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What Everybody Should Know About Gross Domestic Product (GDP)

Economics Corner: What Everybody Should Know About Gross Domestic Product (GDP)



Gross Domestic Product, often written simply as GDP, is a key economic statistic we often see in news reports about the economy. But we aren’t all economists, and many of us don’t understand economic statistics and terminology. Besides, the measurement for GDP is in the trillions of dollars, and the average American can’t easily put such huge dollar amounts into proper perspective. What should a layman know about GDP so that these news stories become relevant?


The key to making GDP relevant to the layman is to understand that this economic statistic is a measurement of the overall size of the economy. But at the same time, “size” isn’t total assets or some other balance sheet item. The economy is measured according to economic activity within a specific time frame; namely one year. GDP is a measure of economic activity. The health of the economy depends on economic activity. GDP is in a sense a measurement of the health of the economy.


More specifically, the economic activity being measured is production. GDP is a measurement of production in the overall economy. This production includes manufactured goods, but it also includes services. When production occurs, the economy grows. GDP is a measurement of economic growth.


This is how GDP is defined:


Gross Domestic Product (GDP) is the market value of all final goods and services produced in a year within a country’s borders.



Of course, knowing the definition of GDP won’t, by itself, make these economic news stories relevant to the average American. But it’s a start. Some more information is necessary. Gross Domestic Product is still a huge number. The economy of the United States is very large. How can we as laymen relate to such large numbers?


Well, we can’t. What is important to know isn’t the magnitude of the numbers, but the comparison of the numbers to other numbers. I mentioned that the economy grows whenever production of goods and services occurs. But that happens all the time. We also know that the economy sometimes shrinks, especially during recessions. How can the economy shrink at times if the measurement for growth is always a positive number?


What we should care about isn’t really the total amount of production, as measured by a positive number too big to comprehend. What is important is the amount of production this year compared to the amount of production last year. If we measure GDP as a percentage increase or percentage decrease from the previous year, then we have a number that becomes relevant. If the percentage is positive, then GDP increased during the year, and we say that the economy grew. If the percentage is negative, we say that the economy shrank. When we see GDP measured as a dollar amount in the trillions, we can’t relate. But if we see GDP as a percentage of increase or decrease, then we have some sort of comparison that we can relate to.


But wait. According to the definition, GDP is a measurement of “market value” of production. If we use this measurement to compare different time periods, couldn’t inflation automatically make the market value of this year’s production worth more than last year’s, even if we didn’t actually produce more? Yes, inflation does distort the numbers. But we keep track of estimates of inflation. We adjust the GDP figures according to an index for inflation, and the result is called “Real GDP.” Real GDP, and not the unadjusted nominal value for GDP, becomes the more relevant value for comparison purposes.


We now have enough information so that we can relate to news headlines such as this one:


“Real gross domestic product…increased at an annual rate of 0.2 percent in the first quarter of 2015”



A layman without the benefit of the above explanation might not have a clue what this headline means. But with this explanation, it becomes relevant. The headline itself clearly states “Real GDP,” so we know that the number has already been adjusted for inflation. The headline doesn’t mention the actual dollar amount - which we know we couldn’t relate to anyway - and instead mentions the percentage increase during the time frame in question, which is the first quarter of 2015.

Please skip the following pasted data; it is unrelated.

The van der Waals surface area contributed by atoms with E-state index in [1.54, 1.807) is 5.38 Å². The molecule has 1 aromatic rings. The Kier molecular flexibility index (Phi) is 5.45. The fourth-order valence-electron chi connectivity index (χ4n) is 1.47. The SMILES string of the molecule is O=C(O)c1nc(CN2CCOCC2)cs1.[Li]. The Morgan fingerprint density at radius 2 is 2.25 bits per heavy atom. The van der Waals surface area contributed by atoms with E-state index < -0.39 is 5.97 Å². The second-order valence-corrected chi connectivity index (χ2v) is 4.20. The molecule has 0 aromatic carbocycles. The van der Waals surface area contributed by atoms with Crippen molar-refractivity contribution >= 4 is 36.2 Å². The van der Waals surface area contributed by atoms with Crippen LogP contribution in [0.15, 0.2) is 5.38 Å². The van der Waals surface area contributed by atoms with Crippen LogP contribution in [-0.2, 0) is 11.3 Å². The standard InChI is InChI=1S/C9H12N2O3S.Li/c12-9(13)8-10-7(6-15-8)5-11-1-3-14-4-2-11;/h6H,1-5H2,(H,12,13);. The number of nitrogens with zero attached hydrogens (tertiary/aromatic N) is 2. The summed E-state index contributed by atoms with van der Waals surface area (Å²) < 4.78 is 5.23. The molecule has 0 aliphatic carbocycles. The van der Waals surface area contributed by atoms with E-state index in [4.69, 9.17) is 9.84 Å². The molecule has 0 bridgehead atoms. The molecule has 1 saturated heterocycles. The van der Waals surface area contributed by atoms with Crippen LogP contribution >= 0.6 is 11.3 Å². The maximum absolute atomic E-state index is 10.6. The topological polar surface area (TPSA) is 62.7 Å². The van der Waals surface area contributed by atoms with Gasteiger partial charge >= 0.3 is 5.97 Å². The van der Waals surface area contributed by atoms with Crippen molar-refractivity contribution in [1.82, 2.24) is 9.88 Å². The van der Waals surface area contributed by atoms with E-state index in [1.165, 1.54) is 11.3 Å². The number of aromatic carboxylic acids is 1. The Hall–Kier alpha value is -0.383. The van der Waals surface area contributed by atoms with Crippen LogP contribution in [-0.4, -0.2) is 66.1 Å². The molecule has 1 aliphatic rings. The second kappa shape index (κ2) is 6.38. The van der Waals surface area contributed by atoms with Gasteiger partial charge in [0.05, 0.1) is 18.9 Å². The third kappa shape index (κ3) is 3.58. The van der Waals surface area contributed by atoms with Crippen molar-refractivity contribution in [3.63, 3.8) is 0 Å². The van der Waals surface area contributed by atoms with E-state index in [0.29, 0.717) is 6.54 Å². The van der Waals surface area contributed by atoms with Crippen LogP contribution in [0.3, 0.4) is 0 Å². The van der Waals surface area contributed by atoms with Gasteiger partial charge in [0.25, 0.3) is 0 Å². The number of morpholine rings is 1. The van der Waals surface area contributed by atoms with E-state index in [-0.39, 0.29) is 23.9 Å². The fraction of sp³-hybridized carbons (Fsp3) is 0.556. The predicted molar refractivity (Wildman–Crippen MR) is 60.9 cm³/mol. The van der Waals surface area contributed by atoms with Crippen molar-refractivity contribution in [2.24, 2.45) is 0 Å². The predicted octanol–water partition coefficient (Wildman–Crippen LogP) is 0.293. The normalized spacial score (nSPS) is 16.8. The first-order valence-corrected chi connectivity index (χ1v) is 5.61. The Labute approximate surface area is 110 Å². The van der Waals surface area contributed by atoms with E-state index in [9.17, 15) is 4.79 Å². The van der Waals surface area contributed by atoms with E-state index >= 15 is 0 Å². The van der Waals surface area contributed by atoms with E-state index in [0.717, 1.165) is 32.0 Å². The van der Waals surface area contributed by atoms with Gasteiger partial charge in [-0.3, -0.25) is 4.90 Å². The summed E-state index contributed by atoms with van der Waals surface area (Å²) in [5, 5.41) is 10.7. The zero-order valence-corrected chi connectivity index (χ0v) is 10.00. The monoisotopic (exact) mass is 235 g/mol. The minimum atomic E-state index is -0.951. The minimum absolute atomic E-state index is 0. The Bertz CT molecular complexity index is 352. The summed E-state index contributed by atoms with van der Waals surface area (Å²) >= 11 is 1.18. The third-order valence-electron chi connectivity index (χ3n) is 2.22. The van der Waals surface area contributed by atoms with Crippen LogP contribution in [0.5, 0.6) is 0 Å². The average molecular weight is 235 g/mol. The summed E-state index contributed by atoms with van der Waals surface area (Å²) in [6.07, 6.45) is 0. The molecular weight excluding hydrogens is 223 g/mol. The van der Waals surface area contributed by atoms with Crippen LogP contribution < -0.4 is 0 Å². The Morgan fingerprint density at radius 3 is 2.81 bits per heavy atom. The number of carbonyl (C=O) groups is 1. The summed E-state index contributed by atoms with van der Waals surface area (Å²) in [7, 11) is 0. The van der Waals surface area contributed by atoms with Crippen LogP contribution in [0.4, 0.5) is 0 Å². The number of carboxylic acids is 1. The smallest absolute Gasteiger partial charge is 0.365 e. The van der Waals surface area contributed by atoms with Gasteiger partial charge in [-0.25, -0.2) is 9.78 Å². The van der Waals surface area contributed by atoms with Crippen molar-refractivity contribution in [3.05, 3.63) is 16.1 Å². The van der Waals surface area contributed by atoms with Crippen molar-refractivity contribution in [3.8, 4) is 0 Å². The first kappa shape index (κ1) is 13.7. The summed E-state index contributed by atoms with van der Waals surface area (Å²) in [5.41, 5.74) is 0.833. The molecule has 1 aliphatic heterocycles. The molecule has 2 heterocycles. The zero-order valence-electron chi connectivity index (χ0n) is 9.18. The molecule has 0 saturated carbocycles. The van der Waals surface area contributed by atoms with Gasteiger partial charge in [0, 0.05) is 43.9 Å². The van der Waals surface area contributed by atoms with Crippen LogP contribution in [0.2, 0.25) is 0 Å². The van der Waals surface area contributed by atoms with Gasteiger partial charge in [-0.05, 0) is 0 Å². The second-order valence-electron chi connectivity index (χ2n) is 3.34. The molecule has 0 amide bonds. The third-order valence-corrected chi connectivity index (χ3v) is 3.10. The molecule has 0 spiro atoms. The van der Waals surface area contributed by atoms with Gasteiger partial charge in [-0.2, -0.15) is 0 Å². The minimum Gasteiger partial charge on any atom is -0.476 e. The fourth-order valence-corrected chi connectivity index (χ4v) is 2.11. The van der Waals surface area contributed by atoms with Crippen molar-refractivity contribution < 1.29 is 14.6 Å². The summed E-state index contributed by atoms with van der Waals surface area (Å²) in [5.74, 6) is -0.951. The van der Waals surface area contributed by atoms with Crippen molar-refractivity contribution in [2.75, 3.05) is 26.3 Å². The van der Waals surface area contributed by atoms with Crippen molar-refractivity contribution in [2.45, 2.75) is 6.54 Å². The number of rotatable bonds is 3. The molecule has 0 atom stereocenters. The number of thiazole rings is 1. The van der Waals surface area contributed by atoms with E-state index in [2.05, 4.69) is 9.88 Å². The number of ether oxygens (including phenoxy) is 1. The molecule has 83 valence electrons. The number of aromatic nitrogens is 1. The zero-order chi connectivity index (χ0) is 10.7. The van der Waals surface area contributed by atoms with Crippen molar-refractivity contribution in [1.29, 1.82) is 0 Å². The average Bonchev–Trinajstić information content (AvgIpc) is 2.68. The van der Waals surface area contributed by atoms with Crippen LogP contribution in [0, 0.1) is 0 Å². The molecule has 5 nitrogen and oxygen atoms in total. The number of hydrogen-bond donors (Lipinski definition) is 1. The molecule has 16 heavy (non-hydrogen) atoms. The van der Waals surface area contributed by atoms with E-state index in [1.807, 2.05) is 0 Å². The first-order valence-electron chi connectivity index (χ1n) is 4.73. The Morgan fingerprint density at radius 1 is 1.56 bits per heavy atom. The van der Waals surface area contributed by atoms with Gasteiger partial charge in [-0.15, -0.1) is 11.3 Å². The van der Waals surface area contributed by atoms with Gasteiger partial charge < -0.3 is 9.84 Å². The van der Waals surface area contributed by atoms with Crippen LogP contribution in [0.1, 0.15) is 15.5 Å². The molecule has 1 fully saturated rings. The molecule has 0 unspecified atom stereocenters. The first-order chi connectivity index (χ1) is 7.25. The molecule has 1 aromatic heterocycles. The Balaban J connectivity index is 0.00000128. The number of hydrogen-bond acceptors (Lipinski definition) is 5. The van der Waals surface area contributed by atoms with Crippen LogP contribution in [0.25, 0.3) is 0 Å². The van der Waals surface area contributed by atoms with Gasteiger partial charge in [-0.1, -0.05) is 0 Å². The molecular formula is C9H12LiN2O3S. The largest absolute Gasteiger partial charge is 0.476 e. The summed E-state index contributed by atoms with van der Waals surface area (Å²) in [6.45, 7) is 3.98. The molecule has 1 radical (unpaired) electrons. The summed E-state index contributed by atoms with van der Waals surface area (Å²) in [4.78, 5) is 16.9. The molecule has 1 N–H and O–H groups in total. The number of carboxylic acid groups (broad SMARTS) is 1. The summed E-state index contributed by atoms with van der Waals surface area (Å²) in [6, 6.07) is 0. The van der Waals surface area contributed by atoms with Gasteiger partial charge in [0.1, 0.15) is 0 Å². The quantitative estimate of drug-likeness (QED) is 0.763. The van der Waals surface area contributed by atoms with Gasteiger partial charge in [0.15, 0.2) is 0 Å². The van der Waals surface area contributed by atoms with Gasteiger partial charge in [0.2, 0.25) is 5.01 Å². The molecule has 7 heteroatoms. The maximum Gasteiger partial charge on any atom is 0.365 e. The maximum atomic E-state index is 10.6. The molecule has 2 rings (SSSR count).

With this information, we can relate to what the headline is saying, except for one important part: How do we know if this is good news or bad news?


Take another look at the headline. It is saying that if the rate of GDP increase during the first quarter stayed the same for the entire year, then at the end of the year the economy would have grown by 0.2 percent for the year. The economy grew, so that much of the news is good. But 0.2% economic growth for a year? That is very low; close to zero. Since records have been kept, the United States has never had an annual growth rate that low unless it was related to a recession. Economists prefer a growth rate of about 3%. Growth that is too slow signals that unemployment has risen or could rise in the near future. Growth that is relatively fast (say, above 5% per year) signals that inflation could increase soon – but plenty of jobs should be available.


The slow annual growth rate of 0.2% is based on economic data from one quarter of 2015. It isn’t uncommon for GDP to fluctuate within a given year, and 2015 economic growth could end up well within the range of a healthy economy. But the low number is a red flag; something for policy-makers to take a look at.


Another important factor regarding GDP is the population. The population of the country is steadily rising. A larger population requires more economic activity, and therefore a higher GDP, just to keep up. A useful statistic in this regard is Real GDP Per Capita, calculated by dividing Real GDP by the total population. This measurement is often used as a substitute for the unmeasurable concept of Standard of Living. It isn’t a perfect measurement. It doesn’t take into consideration whether the general population participates in growth, or if the gains all go to a small percentage of the people.


If the economies of different countries are to be compared, Real GDP Per Capita is the only measurement that is relevant. There has been a lot of discussion about China overtaking the United States as the world’s largest economy, based on GDP numbers. But China has a lot more people. When you consider GDP on a per capita basis, the United States still has a larger economy. China has more mouths to feed; more people to share the growth. They need more overall growth just to keep up.

How is GDP measured?



Unless you are a student in an economics class, or your job is to do so, you don’t really need to know how GDP numbers are calculated. But it doesn’t hurt to understand what sorts of things are counted and which things are not counted.


Resale items are not counted. You may be contributing to the local economy when people buy your stuff at a garage sale, but such sales are not reflected in the GDP measurement. The stuff was counted the first time it was sold at retail. At that time it represented production. Selling it again doesn’t add to production.